California has many bicyclists sharing the road with pedestrians and motor vehicle drivers. Unfortunately, many of them can end up in accidents and sustain injuries each year. If you are a cyclist, one way to stay safe on the road is to observe right of way properly.
What is right of way?
In traffic law, right of way refers to the legal right to proceed before other road users can. Pedestrians, cyclists and motorists sometimes have right of way in certain situations and at specific spots.
Under California law, for example, pedestrians generally have right of way within marked and unmarked crosswalks in intersections. In these areas, motorists should yield and allow pedestrians to cross the road. Failure to do so may result in penalties like fines and deductions to your DMV driving record.
When do bicyclists have right of way?
A mistaken belief is that bicycle riders have similar right of way as pedestrians. In fact, the same rules usually apply to cyclists and motorists. Like other drivers, cyclists should yield to whoever arrives first in uncontrolled intersections. Moreover, if you fail to yield and your actions cause a crash, you might be liable for any resulting injury or property damage.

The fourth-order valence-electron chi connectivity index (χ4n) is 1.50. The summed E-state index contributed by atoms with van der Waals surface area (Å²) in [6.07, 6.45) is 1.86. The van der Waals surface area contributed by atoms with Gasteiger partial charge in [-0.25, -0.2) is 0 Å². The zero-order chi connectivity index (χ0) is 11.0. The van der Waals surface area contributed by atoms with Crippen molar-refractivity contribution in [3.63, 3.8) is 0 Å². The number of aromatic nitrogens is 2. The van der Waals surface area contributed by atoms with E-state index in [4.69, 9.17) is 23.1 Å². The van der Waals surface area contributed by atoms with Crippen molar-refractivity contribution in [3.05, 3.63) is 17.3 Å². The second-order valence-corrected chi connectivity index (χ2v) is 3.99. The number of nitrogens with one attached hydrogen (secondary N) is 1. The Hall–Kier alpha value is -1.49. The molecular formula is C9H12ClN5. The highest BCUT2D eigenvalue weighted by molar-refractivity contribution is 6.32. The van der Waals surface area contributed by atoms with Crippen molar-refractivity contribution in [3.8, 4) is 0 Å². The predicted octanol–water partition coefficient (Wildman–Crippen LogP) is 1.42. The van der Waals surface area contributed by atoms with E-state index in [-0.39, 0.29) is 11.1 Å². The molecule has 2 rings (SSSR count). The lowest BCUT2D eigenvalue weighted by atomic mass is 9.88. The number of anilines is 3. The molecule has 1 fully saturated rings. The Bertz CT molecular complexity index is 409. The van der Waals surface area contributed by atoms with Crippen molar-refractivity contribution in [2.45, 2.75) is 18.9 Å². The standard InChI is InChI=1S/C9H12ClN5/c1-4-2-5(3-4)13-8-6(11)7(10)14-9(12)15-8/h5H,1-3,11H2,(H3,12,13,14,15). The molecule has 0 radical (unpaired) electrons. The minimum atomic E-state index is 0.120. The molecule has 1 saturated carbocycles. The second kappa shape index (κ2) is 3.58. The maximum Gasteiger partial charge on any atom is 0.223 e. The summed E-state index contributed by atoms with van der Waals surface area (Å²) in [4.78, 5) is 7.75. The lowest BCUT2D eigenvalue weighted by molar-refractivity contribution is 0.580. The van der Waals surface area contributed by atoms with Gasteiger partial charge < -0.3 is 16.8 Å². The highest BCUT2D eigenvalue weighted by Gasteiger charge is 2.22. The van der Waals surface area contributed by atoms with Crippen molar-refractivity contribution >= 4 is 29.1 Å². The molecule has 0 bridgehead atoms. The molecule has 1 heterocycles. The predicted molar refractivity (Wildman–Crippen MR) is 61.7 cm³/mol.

However, bicyclists do have right of way within bike lanes. This means that motor vehicle drivers should watch out for and yield to cyclists already in the lane before entering or crossing a bike lane.
Observing right of way can help you drive safely and avoid accidents. If you sustain injuries in a bike accident because another party failed to follow traffic rules, a personal injury attorney can help you build a strong case and fight for your rights in court.